HomeRoast Digest


Topic: Chaf down the garbage disposal? (12 msgs / 321 lines)
1) From: Phil Bergman Jungle Music
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Simple question:  Do others put chaf down the garbage disposal?  I've been
doing it for a while with no obvious ill effects.  But, I've heard grounds
are bad for the sewer and better thrown into the garden.  Chaf seems so
light and thin, I would think it shouldn't be a problem.  Comments?
Phil

2) From: Dennis Ryan
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Never. It goes in the garden, lawn or compost pile along with all  
spent grounds.
On Dec 28, 2007, at 8:38 AM, Phil Bergman Jungle Music wrote:
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Never. It goes in the garden, =
lawn or compost pile along with all spent grounds.
On Dec 28, = 2007, at 8:38 AM, Phil Bergman Jungle Music wrote:
= Simple question: Do others put chaf down = the garbage disposal? I've been doing it for a while with no obvious = ill effects. But, I've heard grounds are bad for the sewer and better = thrown into the garden. Chaf seems so light and thin, I would think = it shouldn't be a problem. Comments? Phil = --Apple-Mail-1--644248911--

3) From: Allon Stern
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On Dec 28, 2007, at 7:38 AM, "Phil Bergman Jungle Music"  wrote:
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I've been saving the chaff from my meager roasts. So far, it doesn't  
amount to a whole lot; I figure at some point I'll release it into the  
wild as biodegradable confetti. :-)
-
allon
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On Dec 28, 2007, at 7:38 AM, "Phil Bergman Jungle Music" <phil.bergman> wrote:
Simple 
question:  Do others put chaf down the garbage disposal?  I've been 
doing it for a while with no obvious ill effects.  But, I've heard grounds 
are bad for the sewer and better thrown into the garden.  Chaf seems so 
light and thin, I would think it shouldn't be a problem.  
Comments?
Phil
I've been saving the chaff from my meager roasts. So far, it doesn't amount to a whole lot; I figure at some point I'll release it into the wild as biodegradable confetti. :-)
-allon
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4) From: Brett Mason
I use an organic chaff distribution method:
  The popper puts it all over the back porch.  The wind carries it to
the lawn, garden, and my wife's furniture.  Sometimes I sweep to
assist, but I use a traditional broom, nothing plastic EVER touches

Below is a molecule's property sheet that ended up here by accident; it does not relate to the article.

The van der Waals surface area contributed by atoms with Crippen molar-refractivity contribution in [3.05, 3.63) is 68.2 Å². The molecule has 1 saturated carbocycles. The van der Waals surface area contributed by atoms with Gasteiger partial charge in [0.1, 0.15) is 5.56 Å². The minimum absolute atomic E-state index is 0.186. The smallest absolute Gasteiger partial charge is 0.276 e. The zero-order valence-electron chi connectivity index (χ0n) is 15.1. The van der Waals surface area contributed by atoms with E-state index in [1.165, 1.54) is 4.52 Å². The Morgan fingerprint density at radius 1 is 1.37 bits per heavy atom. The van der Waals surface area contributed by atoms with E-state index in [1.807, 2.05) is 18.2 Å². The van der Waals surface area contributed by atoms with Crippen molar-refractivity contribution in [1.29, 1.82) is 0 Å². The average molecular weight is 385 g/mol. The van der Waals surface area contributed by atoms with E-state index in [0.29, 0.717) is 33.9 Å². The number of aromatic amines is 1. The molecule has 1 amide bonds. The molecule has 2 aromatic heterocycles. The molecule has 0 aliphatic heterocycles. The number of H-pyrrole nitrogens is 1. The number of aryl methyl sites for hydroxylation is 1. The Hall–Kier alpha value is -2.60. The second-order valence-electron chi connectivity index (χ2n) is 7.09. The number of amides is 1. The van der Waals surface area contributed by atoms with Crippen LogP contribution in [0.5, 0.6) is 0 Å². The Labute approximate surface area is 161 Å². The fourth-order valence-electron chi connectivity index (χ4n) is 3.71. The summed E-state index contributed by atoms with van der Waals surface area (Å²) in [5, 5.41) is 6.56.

the chaff...
  My BBQ drum is emptied into cooling trays that lay on the cool
cement, or the ice/snow in the backyard.  The wind again does a
natural distribution, and eventually the snow and ice will melt,
taking much of the chaff with it.  I do have to vaccuum indoors when
we track the stuff in, but that's in addition to the mud and debris
that 7 sons track in from playing in the woods....
Some chaff does make it to the grinder, but is not recognizable beyond
that step...
Brett
On 12/28/07, Phil Bergman Jungle Music  wrote:
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-- 
Cheers,
Bretthttp://homeroast.freeservers.com

5) From: Bob
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It blows in the wind from my house. EXCEPT for the Gene Cafe and that =
gets dumped in the waste basket.
Bob ~ Denver'sh

6) From: Justin Marquez
Occasionally when the weather is very dry (sort of an uncommon thing in the
Houston, TX area), leftovers of ground chaff will adhere via static
electricity to the plastic catchbin on my grinder.
Safe Journeys and Sweet Music
Justin Marquez (CYPRESS, TX)
On Dec 28, 2007 9:37 AM, Brett Mason  wrote:
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7) From: Aaron Scholten
I throw mine down the disposal it hasn't hurt a thing yet to behonest.  
I also throw grounds down there too, just make sure you run water 
through when done, like you should with any load down a disposal.
Aaron

8) From: raymanowen
"It blows in the wind from my house.
EXCEPT for the Gene Cafe and that gets dumped in the waste basket."
Not a very good recommendation for the $500, 12oz GC, methinks... -ro
On Dec 28, 2007 10:56 AM, Bob  wrote:
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--